Field Work

By Melanie Gilligan, 4 July 2003

by Melanie Gilligan

It seemed the time had passed when academic paradigms were freshly formed in faculties practicing recombinatory discipline splicing. ‘Field Work: Reports from the Fields of Visual Culture’ held at Victoria Miro in London was a conference intended to bring ‘political’ contemporary art practices under the rubric of the nascent discipline of Visual Culture sprouting from many institutions.

The faculty of Visual Culture and the Cross Culture Contemporary Art research project at Goldsmiths invited several artists, all of whom exhibited in the recent globalisation interred Documenta 11. A lively caveat from Stuart Hall on how the attempt to constitute a novel discipline can lead to the putrefaction of its contents (vis-a-vis his experience with Cultural Studies), and David Scott intoning the word ‘field’ ad nauseum, were the manic-depressive poles of the academic contributions holding this notion of the constitution of a new discipline up to the light.

Perhaps more immediately pertinent are the various registers on which the artists presenting make ‘socially engaged art’. Alfredo Jaar adopts the role of social liaison on the behalf of first or third world governmental funding bodies, who deem his production a surrogate for investing in more pressing public insufficiencies. Notably contentious are his projects that commiserate the suffering of injustice, such as the wall commemorating emigrants that died between the borders of Mexico and the States, complete with a vernissage for the grieved family members. Increasingly, state funded political art strategists make symbolic social work that admonishes a variety of inequitable conditions and in doing so, atones for them cosmetically.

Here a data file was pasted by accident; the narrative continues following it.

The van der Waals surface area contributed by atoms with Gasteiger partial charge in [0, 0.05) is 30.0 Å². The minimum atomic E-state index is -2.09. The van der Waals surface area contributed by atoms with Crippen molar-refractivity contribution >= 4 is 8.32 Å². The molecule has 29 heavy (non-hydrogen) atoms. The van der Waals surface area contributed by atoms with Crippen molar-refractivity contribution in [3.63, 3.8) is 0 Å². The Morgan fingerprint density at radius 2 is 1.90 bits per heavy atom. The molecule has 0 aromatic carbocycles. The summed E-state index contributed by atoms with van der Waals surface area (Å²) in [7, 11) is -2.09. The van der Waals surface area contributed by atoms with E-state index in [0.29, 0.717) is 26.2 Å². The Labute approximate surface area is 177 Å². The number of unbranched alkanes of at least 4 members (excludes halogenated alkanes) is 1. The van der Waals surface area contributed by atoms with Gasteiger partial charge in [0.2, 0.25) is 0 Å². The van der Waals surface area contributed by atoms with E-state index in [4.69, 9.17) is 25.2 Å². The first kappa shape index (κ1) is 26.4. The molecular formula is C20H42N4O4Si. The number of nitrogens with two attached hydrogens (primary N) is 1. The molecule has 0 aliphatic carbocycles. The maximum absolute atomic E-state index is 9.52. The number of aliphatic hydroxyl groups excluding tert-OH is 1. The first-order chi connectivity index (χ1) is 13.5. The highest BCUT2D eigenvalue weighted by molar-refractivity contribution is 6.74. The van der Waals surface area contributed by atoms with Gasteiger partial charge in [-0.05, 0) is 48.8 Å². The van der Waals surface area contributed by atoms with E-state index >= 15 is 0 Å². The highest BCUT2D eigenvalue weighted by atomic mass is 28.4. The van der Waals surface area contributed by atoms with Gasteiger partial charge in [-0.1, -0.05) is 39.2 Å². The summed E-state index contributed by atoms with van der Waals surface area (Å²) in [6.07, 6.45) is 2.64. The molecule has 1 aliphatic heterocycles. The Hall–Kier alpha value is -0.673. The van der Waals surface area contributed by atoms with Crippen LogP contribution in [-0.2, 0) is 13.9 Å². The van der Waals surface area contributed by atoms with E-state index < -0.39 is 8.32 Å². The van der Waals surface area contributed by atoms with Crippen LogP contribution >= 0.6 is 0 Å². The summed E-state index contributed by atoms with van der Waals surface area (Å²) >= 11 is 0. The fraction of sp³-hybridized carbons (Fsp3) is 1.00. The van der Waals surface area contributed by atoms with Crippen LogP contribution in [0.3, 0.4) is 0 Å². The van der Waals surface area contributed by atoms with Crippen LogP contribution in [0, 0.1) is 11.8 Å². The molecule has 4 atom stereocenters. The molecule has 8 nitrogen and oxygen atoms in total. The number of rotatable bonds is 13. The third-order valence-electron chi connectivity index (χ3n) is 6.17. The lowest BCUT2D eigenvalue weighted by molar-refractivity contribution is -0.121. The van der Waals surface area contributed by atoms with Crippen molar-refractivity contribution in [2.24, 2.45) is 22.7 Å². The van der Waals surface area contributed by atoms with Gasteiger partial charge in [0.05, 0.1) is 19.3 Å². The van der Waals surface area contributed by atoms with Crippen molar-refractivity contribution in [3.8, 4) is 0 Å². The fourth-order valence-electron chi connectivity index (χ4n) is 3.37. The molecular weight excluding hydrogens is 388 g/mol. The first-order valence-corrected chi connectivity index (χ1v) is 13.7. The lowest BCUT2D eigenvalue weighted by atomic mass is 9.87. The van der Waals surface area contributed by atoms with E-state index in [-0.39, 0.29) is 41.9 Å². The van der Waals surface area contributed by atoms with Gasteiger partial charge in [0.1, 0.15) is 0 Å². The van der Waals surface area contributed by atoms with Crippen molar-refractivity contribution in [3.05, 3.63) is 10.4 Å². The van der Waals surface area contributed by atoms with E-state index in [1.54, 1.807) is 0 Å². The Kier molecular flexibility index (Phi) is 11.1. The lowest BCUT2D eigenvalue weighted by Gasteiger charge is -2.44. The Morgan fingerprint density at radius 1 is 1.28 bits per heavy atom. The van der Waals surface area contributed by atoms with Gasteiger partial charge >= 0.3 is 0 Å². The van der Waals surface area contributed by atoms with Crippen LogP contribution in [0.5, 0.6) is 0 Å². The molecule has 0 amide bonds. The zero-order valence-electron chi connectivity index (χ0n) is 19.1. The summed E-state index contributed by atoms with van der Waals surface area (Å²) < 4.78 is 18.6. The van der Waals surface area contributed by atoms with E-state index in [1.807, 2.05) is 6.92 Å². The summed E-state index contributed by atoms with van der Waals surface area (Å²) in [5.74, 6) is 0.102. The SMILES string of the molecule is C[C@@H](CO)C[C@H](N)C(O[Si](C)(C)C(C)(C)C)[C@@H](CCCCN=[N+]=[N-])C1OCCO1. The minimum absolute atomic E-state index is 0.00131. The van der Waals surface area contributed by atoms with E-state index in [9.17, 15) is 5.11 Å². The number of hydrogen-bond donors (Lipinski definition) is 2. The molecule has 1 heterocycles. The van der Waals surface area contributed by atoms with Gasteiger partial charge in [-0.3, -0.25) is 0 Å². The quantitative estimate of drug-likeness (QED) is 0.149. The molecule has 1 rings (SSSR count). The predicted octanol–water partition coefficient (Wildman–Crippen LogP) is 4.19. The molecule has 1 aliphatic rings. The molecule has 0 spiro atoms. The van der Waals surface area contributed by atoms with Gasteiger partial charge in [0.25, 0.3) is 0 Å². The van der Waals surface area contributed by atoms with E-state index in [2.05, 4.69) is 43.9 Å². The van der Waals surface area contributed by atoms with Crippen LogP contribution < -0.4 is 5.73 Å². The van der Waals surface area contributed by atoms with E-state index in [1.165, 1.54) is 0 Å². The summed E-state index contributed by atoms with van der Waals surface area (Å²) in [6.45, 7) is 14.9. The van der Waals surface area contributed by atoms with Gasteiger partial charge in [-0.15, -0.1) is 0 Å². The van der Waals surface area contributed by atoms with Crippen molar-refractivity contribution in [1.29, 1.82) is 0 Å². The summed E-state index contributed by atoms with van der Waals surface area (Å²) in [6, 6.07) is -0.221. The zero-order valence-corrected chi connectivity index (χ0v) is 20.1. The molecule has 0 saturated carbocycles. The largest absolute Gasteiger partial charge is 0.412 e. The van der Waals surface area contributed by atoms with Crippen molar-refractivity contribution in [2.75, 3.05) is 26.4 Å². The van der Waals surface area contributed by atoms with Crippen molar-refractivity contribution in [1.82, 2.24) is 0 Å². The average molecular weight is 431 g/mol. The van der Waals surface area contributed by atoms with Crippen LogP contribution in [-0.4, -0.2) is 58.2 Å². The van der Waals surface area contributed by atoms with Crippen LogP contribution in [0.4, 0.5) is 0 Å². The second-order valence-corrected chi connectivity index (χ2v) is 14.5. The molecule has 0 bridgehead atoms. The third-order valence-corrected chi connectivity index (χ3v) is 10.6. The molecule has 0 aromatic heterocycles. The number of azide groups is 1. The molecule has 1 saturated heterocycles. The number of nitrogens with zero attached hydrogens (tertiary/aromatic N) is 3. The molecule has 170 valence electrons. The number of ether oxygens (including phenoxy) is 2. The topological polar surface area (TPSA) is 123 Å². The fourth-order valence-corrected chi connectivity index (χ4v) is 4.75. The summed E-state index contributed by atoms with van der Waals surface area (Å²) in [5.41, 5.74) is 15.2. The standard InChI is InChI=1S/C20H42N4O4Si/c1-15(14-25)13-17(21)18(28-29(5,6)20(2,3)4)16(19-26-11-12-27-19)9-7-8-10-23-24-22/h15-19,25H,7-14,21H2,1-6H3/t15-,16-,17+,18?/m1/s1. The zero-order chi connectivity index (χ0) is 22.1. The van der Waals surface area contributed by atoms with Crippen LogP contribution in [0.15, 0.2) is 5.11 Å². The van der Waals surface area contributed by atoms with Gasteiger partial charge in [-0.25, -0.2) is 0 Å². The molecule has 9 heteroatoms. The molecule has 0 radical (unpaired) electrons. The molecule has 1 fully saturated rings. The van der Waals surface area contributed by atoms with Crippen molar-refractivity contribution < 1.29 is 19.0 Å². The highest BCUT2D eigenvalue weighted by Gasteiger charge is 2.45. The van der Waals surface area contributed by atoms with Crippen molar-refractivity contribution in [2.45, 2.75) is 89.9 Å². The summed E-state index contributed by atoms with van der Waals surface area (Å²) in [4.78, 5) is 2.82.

Thomas Hirschhorn’s approach to public sculpture is considerably less hypocritical. His monument to Bataille for Documenta 11, built on an estate, consisted of a reading room, pirate TV station, snack bar and pedagogic display of Bataille’s theory, all maintained by the residents. Hirschhorn’s focus wasn’t community service, but his art audience and the adulation of Bataille. Residents took part because they were being paid, helping themselves to parts afterwards – arguably partially theirs. By not acting in the interests of the community, he elucidates some of the problems that thwart making art from lived as opposed to abstracted social relations.

Especially compelling was Renee Green, whose methods of research and information presentation are a pleasurably ambivalent type of knowledge accumulation when, in the present moment, contemporary art needs to be more accountable for the unacknowledged service it is providing to other culture and information industries. Green enunciates the ideal audience for her research in videos like ‘Wavelengths’ where she paints an image of activism continuously informed by experimentations in music. When arts’ imbrication and instrumentalisation in knowledge economics is ever more apparent, work that produces pure research like Green’s does well to consider the position it occupies.

A conference on political art practice is bound to defeat itself on some level. When the burgeoning field of Visual Culture is constituted in conferences such as this, held in a private gallery as opposed to the privatised public space of Goldsmiths, it both clarifies and obscures the underpinning socioeconomic influences and contradictions remaking politicised art.

Field Work: Reports from the Fields of Visual Culture // Victoria Miro Gallery, London // 16 & 17 May, 2003

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